How to file 2012 tax returns Publication 4681 - Introductory Material Table of Contents Reminder IntroductionOrdering forms and publications. How to file 2012 tax returns Tax questions. How to file 2012 tax returns Useful Items - You may want to see: Common Situations Covered In This Publication Reminder Future Developments. How to file 2012 tax returns  Information about any future developments affecting Publication 4681 (such as legislation enacted after we release it) will be posted at www. How to file 2012 tax returns irs. How to file 2012 tax returns gov/pub4681. How to file 2012 tax returns Photographs of missing children. How to file 2012 tax returns   The Internal Revenue Service is a proud partner with the National Center for Missing and Exploited Children. How to file 2012 tax returns Photographs of missing children selected by the Center may appear in this publication on pages that otherwise would be blank. How to file 2012 tax returns You can help bring these children home by looking at the photographs and calling 1-800-THE-LOST (1-800-843-5678) if you recognize a child. How to file 2012 tax returns Introduction This publication explains the federal tax treatment of canceled debts, foreclosures, repossessions, and abandonments. How to file 2012 tax returns Generally, if you owe a debt to someone else and they cancel or forgive that debt for less than its full amount, you are treated for income tax purposes as having income and may have to pay tax on this income. How to file 2012 tax returns Note. How to file 2012 tax returns This publication generally refers to debt that is canceled, forgiven, or discharged for less than the full amount of the debt as “canceled debt. How to file 2012 tax returns ” Sometimes a debt, or part of a debt, that you do not have to pay is not considered canceled debt. How to file 2012 tax returns These exceptions are discussed later under Exceptions . How to file 2012 tax returns Sometimes a canceled debt may be excluded from your income. How to file 2012 tax returns But if you do exclude canceled debt from income, you may be required to reduce your “tax attributes. How to file 2012 tax returns ” These exclusions and the reduction of tax attributes associated with them are discussed later under Exclusions . How to file 2012 tax returns Foreclosure and repossession are remedies that your lender may exercise if you fail to make payments on your loan and you have previously granted that lender a mortgage or other security interest in some of your property. How to file 2012 tax returns These remedies allow the lender to seize or sell the property securing the loan. How to file 2012 tax returns When your property is foreclosed upon or repossessed and sold, you are treated as having sold the property and you may recognize taxable gain. How to file 2012 tax returns Whether you also recognize income from canceled debt depends in part on whether you are personally liable for the debt and in part on whether the outstanding loan balance is more than the fair market value (FMV) of the property. How to file 2012 tax returns Figuring your gain or loss and income from canceled debt arising from a foreclosure or repossession is discussed later under Foreclosures and Repossessions . How to file 2012 tax returns Generally, you abandon property when you voluntarily and permanently give up possession and use of property you own with the intention of ending your ownership but without passing it on to anyone else. How to file 2012 tax returns Figuring your gain or loss and income from canceled debt arising from an abandonment is discussed later under Abandonments . How to file 2012 tax returns This publication also includes detailed examples with filled-in forms. How to file 2012 tax returns Comments and suggestions. How to file 2012 tax returns    We welcome your comments about this publication and your suggestions for future editions. How to file 2012 tax returns   You can write to us at the following address: Internal Revenue Service Tax Forms and Publications Division 1111 Constitution Ave. How to file 2012 tax returns NW, IR-6526 Washington, DC 20224   We respond to many letters by telephone. How to file 2012 tax returns Therefore, it would be helpful if you would include your daytime phone number, including the area code, in your correspondence. How to file 2012 tax returns   You can send your comments from www. How to file 2012 tax returns irs. How to file 2012 tax returns gov/formspubs. How to file 2012 tax returns Click on “More Information” and then on “Comment on Tax Forms and Publications”. How to file 2012 tax returns   Although we cannot respond individually to each comment received, we do appreciate your feedback and will consider your comments as we revise our tax products. How to file 2012 tax returns Ordering forms and publications. How to file 2012 tax returns    Visit www. How to file 2012 tax returns irs. How to file 2012 tax returns gov/formspubs to download forms and publications, call 1-800-TAX-FORM (1-800-829-3676), or write to the address below and receive a response within 10 days after your request is received. How to file 2012 tax returns Internal Revenue Service 1201 N. How to file 2012 tax returns Mitsubishi Motorway Bloomington, IL 61705-6613 Tax questions. How to file 2012 tax returns    If you have a tax question, check the information available on IRS. How to file 2012 tax returns gov or call 1-800-829-1040. How to file 2012 tax returns We cannot answer tax questions sent to either of the above addresses. How to file 2012 tax returns Useful Items - You may want to see: Publication 225 Farmer's Tax Guide 334 Tax Guide for Small Business (For Individuals Who Use Schedule C or C-EZ) 523 Selling Your Home 525 Taxable and Nontaxable Income 536 Net Operating Losses (NOLs) for Individuals, Estates, and Trusts 542 Corporations 544 Sales and Other Dispositions of Assets 551 Basis of Assets 908 Bankruptcy Tax Guide Form (and Instructions) 982 Reduction of Tax Attributes Due to Discharge of Indebtedness (and Section 1082 Basis Adjustment) 1099-C Cancellation of Debt 1099-DIV Dividends and Distributions 3800 General Business Credit Common Situations Covered In This Publication The sections of this publication that apply to you depend on the type of debt canceled, the tax attributes you have, and whether or not you continue to own the property that was subject to the debt. How to file 2012 tax returns Some examples of common circumstances are provided in the following paragraphs to help guide you through this publication. How to file 2012 tax returns These examples do not cover every situation but are intended to provide general guidance for the most common situations. How to file 2012 tax returns Nonbusiness credit card debt cancellation. How to file 2012 tax returns    If you had a nonbusiness credit card debt canceled, you may be able to exclude the canceled debt from income if the cancellation occurred in a title 11 bankruptcy case or you were insolvent immediately before the cancellation. How to file 2012 tax returns You should read Bankruptcy or Insolvency under Exclusions in chapter 1 to see if you can exclude the canceled debt from income under one of those provisions. How to file 2012 tax returns If you can exclude part or all of the canceled debt from income, you should also read Bankruptcy and Insolvency under Reduction of Tax Attributes in chapter 1. How to file 2012 tax returns Personal vehicle repossession. How to file 2012 tax returns    If you had a personal vehicle repossessed and disposed of by the lender during the year, you will need to determine your gain or nondeductible loss on the disposition. How to file 2012 tax returns This is explained in chapter 2 . How to file 2012 tax returns If the lender also canceled all or part of the remaining amount of the loan, you may be able to exclude the canceled debt from income if the cancellation occurred in a title 11 bankruptcy case or you were insolvent immediately before the cancellation. How to file 2012 tax returns You should read Bankruptcy or Insolvency under Exclusions in chapter 1 to see if you can exclude the canceled debt from income under one of those provisions. How to file 2012 tax returns If you can exclude part or all of the canceled debt from income, you should also read Bankruptcy and Insolvency under Reduction of Tax Attributes in chapter 1. How to file 2012 tax returns Main home foreclosure or abandonment. How to file 2012 tax returns    If a lender foreclosed on your main home during the year, you will need to determine your gain or loss on the foreclosure. How to file 2012 tax returns Foreclosures are explained in chapter 2 and abandonments are explained in chapter 3. How to file 2012 tax returns If the lender also canceled all or part of the remaining amount on the mortgage loan and you were personally liable for the debt, you should also read Qualified Principal Residence Indebtedness under Exclusions in chapter 1 to see if you can exclude part or all of the canceled debt from income. How to file 2012 tax returns Detailed Example 2 and Example 3 in chapter 4 use filled-in forms to help explain these provisions. How to file 2012 tax returns Main home loan modification (workout agreement). How to file 2012 tax returns    If a lender agrees to a mortgage loan modification (a “workout”) that includes a reduction in the principal balance of the loan, you should read Qualified Principal Residence Indebtedness under Exclusions in chapter 1 to see if you can exclude part or all of the canceled debt from income. How to file 2012 tax returns If you can exclude part or all of the canceled debt from income, you should also read Qualified Principal Residence Indebtedness under Reduction of Tax Attributes in chapter 1. How to file 2012 tax returns Detailed Example 1 in chapter 4 uses filled-in forms to help explain the tax implications of a mortgage workout scenario. How to file 2012 tax returns Prev  Up  Next   Home   More Online Publications
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The How To File 2012 Tax Returns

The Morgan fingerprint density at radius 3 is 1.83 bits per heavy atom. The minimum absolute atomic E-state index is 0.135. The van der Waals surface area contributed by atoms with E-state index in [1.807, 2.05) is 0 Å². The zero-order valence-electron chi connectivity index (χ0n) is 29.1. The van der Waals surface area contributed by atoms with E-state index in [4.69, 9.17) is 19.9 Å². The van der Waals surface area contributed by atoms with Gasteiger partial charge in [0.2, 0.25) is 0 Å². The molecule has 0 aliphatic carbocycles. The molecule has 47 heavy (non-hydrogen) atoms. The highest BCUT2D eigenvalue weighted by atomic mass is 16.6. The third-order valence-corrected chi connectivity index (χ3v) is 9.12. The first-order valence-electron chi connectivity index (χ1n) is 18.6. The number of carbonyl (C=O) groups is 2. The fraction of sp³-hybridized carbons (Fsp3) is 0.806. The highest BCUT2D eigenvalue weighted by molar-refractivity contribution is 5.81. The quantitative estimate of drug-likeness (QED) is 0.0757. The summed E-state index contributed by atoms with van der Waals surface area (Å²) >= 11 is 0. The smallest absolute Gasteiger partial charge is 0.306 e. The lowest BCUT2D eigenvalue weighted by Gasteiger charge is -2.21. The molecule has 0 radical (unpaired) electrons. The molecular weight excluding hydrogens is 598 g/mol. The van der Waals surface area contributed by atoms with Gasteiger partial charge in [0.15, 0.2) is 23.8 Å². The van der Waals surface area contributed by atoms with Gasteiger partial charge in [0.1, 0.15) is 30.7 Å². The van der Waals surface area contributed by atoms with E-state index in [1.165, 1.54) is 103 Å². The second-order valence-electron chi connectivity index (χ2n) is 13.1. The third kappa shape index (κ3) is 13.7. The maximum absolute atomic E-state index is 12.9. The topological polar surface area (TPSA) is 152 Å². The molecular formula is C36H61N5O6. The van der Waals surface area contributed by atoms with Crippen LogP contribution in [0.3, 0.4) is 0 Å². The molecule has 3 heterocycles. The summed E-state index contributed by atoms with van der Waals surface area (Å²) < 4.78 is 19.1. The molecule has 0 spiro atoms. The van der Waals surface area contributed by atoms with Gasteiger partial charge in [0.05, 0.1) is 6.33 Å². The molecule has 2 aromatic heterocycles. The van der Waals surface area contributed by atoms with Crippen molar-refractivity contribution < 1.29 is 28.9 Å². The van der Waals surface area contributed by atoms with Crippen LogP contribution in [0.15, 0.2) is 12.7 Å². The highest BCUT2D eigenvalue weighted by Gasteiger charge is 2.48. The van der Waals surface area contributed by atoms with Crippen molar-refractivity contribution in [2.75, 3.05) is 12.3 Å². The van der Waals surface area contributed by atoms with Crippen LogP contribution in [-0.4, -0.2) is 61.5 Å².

How to file 2012 tax returns 1. How to file 2012 tax returns   Definitions You Need To Know Table of Contents Other options. How to file 2012 tax returns Exception. How to file 2012 tax returns Certain terms used in this publication are defined below. How to file 2012 tax returns The same term used in another publication may have a slightly different meaning. How to file 2012 tax returns Annual additions. How to file 2012 tax returns   Annual additions are the total of all your contributions in a year, employee contributions (not including rollovers), and forfeitures allocated to a participant's account. How to file 2012 tax returns Annual benefits. How to file 2012 tax returns   Annual benefits are the benefits to be paid yearly in the form of a straight life annuity (with no extra benefits) under a plan to which employees do not contribute and under which no rollover contributions are made. How to file 2012 tax returns Business. How to file 2012 tax returns   A business is an activity in which a profit motive is present and economic activity is involved. How to file 2012 tax returns Service as a newspaper carrier under age 18 or as a public official is not a business. How to file 2012 tax returns Common-law employee. How to file 2012 tax returns   A common-law employee is any individual who, under common law, would have the status of an employee. How to file 2012 tax returns A leased employee can also be a common-law employee. How to file 2012 tax returns   A common-law employee is a person who performs services for an employer who has the right to control and direct the results of the work and the way in which it is done. How to file 2012 tax returns For example, the employer: Provides the employee's tools, materials, and workplace, and Can fire the employee. How to file 2012 tax returns   Common-law employees are not self-employed and cannot set up retirement plans for income from their work, even if that income is self-employment income for social security tax purposes. How to file 2012 tax returns For example, common-law employees who are ministers, members of religious orders, full-time insurance salespeople, and U. How to file 2012 tax returns S. How to file 2012 tax returns citizens employed in the United States by foreign governments cannot set up retirement plans for their earnings from those employments, even though their earnings are treated as self-employment income. How to file 2012 tax returns   However, an individual may be a common-law employee and a self-employed person as well. How to file 2012 tax returns For example, an attorney can be a corporate common-law employee during regular working hours and also practice law in the evening as a self-employed person. How to file 2012 tax returns In another example, a minister employed by a congregation for a salary is a common-law employee even though the salary is treated as self-employment income for social security tax purposes. How to file 2012 tax returns However, fees reported on Schedule C (Form 1040), Profit or Loss From Business, for performing marriages, baptisms, and other personal services are self-employment earnings for qualified plan purposes. How to file 2012 tax returns Compensation. How to file 2012 tax returns   Compensation for plan allocations is the pay a participant received from you for personal services for a year. How to file 2012 tax returns You can generally define compensation as including all the following payments. How to file 2012 tax returns Wages and salaries. How to file 2012 tax returns Fees for professional services. How to file 2012 tax returns Other amounts received (cash or noncash) for personal services actually rendered by an employee, including, but not limited to, the following items. How to file 2012 tax returns Commissions and tips. How to file 2012 tax returns Fringe benefits. How to file 2012 tax returns Bonuses. How to file 2012 tax returns   For a self-employed individual, compensation means the earned income, discussed later, of that individual. How to file 2012 tax returns   Compensation generally includes amounts deferred in the following employee benefit plans. How to file 2012 tax returns These amounts are elective deferrals. How to file 2012 tax returns Qualified cash or deferred arrangement (section 401(k) plan). How to file 2012 tax returns Salary reduction agreement to contribute to a tax-sheltered annuity (section 403(b) plan), a SIMPLE IRA plan, or a SARSEP. How to file 2012 tax returns Section 457 nonqualified deferred compensation plan. How to file 2012 tax returns Section 125 cafeteria plan. How to file 2012 tax returns   However, an employer can choose to exclude elective deferrals under the above plans from the definition of compensation. How to file 2012 tax returns The limit on elective deferrals is discussed in chapter 2 under Salary Reduction Simplified Employee Pension (SARSEP) and in chapter 4. How to file 2012 tax returns Other options. How to file 2012 tax returns   In figuring the compensation of a participant, you can treat any of the following amounts as the employee's compensation. How to file 2012 tax returns The employee's wages as defined for income tax withholding purposes. How to file 2012 tax returns The employee's wages you report in box 1 of Form W-2, Wage and Tax Statement. How to file 2012 tax returns The employee's social security wages (including elective deferrals). How to file 2012 tax returns   Compensation generally cannot include either of the following items. How to file 2012 tax returns Nontaxable reimbursements or other expense allowances. How to file 2012 tax returns Deferred compensation (other than elective deferrals). How to file 2012 tax returns SIMPLE plans. How to file 2012 tax returns   A special definition of compensation applies for SIMPLE plans. How to file 2012 tax returns See chapter 3. How to file 2012 tax returns Contribution. How to file 2012 tax returns   A contribution is an amount you pay into a plan for all those participating in the plan, including self-employed individuals. How to file 2012 tax returns Limits apply to how much, under the contribution formula of the plan, can be contributed each year for a participant. How to file 2012 tax returns Deduction. How to file 2012 tax returns   A deduction is the plan contributions you can subtract from gross income on your federal income tax return. How to file 2012 tax returns Limits apply to the amount deductible. How to file 2012 tax returns Earned income. How to file 2012 tax returns   Earned income is net earnings from self-employment, discussed later, from a business in which your services materially helped to produce the income. How to file 2012 tax returns   You can also have earned income from property your personal efforts helped create, such as royalties from your books or inventions. How to file 2012 tax returns Earned income includes net earnings from selling or otherwise disposing of the property, but it does not include capital gains. How to file 2012 tax returns It includes income from licensing the use of property other than goodwill. How to file 2012 tax returns   Earned income includes amounts received for services by self-employed members of recognized religious sects opposed to social security benefits who are exempt from self-employment tax. How to file 2012 tax returns   If you have more than one business, but only one has a retirement plan, only the earned income from that business is considered for that plan. How to file 2012 tax returns Employer. How to file 2012 tax returns   An employer is generally any person for whom an individual performs or did perform any service, of whatever nature, as an employee. How to file 2012 tax returns A sole proprietor is treated as his or her own employer for retirement plan purposes. How to file 2012 tax returns However, a partner is not an employer for retirement plan purposes. How to file 2012 tax returns Instead, the partnership is treated as the employer of each partner. How to file 2012 tax returns Highly compensated employee. How to file 2012 tax returns   A highly compensated employee is an individual who: Owned more than 5% of the interest in your business at any time during the year or the preceding year, regardless of how much compensation that person earned or received, or For the preceding year, received compensation from you of more than $115,000 (if the preceding year is 2012, 2013, or 2014) and, if you so choose, was in the top 20% of employees when ranked by compensation. How to file 2012 tax returns Leased employee. How to file 2012 tax returns   A leased employee who is not your common-law employee must generally be treated as your employee for retirement plan purposes if he or she does all the following. How to file 2012 tax returns Provides services to you under an agreement between you and a leasing organization. How to file 2012 tax returns Has performed services for you (or for you and related persons) substantially full time for at least 1 year. How to file 2012 tax returns Performs services under your primary direction or control. How to file 2012 tax returns Exception. How to file 2012 tax returns   A leased employee is not treated as your employee if all the following conditions are met. How to file 2012 tax returns Leased employees are not more than 20% of your non-highly compensated work force. How to file 2012 tax returns The employee is covered under the leasing organization's qualified pension plan. How to file 2012 tax returns The leasing organization's plan is a money purchase pension plan that has all the following provisions. How to file 2012 tax returns Immediate participation. How to file 2012 tax returns (This requirement does not apply to any individual whose compensation from the leasing organization in each plan year during the 4-year period ending with the plan year is less than $1,000. How to file 2012 tax returns ) Full and immediate vesting. How to file 2012 tax returns A nonintegrated employer contribution rate of at least 10% of compensation for each participant. How to file 2012 tax returns However, if the leased employee is your common-law employee, that employee will be your employee for all purposes, regardless of any pension plan of the leasing organization. How to file 2012 tax returns Net earnings from self-employment. How to file 2012 tax returns   For SEP and qualified plans, net earnings from self-employment is your gross income from your trade or business (provided your personal services are a material income-producing factor) minus allowable business deductions. How to file 2012 tax returns Allowable deductions include contributions to SEP and qualified plans for common-law employees and the deduction allowed for the deductible part of your self-employment tax. How to file 2012 tax returns   Net earnings from self-employment does not include items excluded from gross income (or their related deductions) other than foreign earned income and foreign housing cost amounts. How to file 2012 tax returns   For the deduction limits, earned income is net earnings for personal services actually rendered to the business. How to file 2012 tax returns You take into account the income tax deduction for the deductible part of self-employment tax and the deduction for contributions to the plan made on your behalf when figuring net earnings. How to file 2012 tax returns   Net earnings include a partner's distributive share of partnership income or loss (other than separately stated items, such as capital gains and losses). How to file 2012 tax returns It does not include income passed through to shareholders of S corporations. How to file 2012 tax returns Guaranteed payments to limited partners are net earnings from self-employment if they are paid for services to or for the partnership. How to file 2012 tax returns Distributions of other income or loss to limited partners are not net earnings from self-employment. How to file 2012 tax returns   For SIMPLE plans, net earnings from self-employment is the amount on line 4 of Short Schedule SE or line 6 of Long Schedule SE (Form 1040), Self-Employment Tax, before subtracting any contributions made to the SIMPLE plan for yourself. How to file 2012 tax returns Qualified plan. How to file 2012 tax returns   A qualified plan is a retirement plan that offers a tax-favored way to save for retirement. How to file 2012 tax returns You can deduct contributions made to the plan for your employees. How to file 2012 tax returns Earnings on these contributions are generally tax free until distributed at retirement. How to file 2012 tax returns Profit-sharing, money purchase, and defined benefit plans are qualified plans. How to file 2012 tax returns A 401(k) plan is also a qualified plan. How to file 2012 tax returns Participant. How to file 2012 tax returns   A participant is an eligible employee who is covered by your retirement plan. How to file 2012 tax returns See the discussions of the different types of plans for the definition of an employee eligible to participate in each type of plan. How to file 2012 tax returns Partner. How to file 2012 tax returns   A partner is an individual who shares ownership of an unincorporated trade or business with one or more persons. How to file 2012 tax returns For retirement plans, a partner is treated as an employee of the partnership. How to file 2012 tax returns Self-employed individual. How to file 2012 tax returns   An individual in business for himself or herself, and whose business is not incorporated, is self-employed. How to file 2012 tax returns Sole proprietors and partners are self-employed. How to file 2012 tax returns Self-employment can include part-time work. How to file 2012 tax returns   Not everyone who has net earnings from self-employment for social security tax purposes is self-employed for qualified plan purposes. How to file 2012 tax returns See Common-law employee and Net earnings from self-employment , earlier. How to file 2012 tax returns   In addition, certain fishermen may be considered self-employed for setting up a qualified plan. How to file 2012 tax returns See Publication 595, Capital Construction Fund for Commercial Fishermen, for the special rules used to determine whether fishermen are self-employed. How to file 2012 tax returns Sole proprietor. How to file 2012 tax returns   A sole proprietor is an individual who owns an unincorporated business by himself or herself, including a single member limited liability company that is treated as a disregarded entity for tax purposes. How to file 2012 tax returns For retirement plans, a sole proprietor is treated as both an employer and an employee. How to file 2012 tax returns Prev  Up  Next   Home   More Online Publications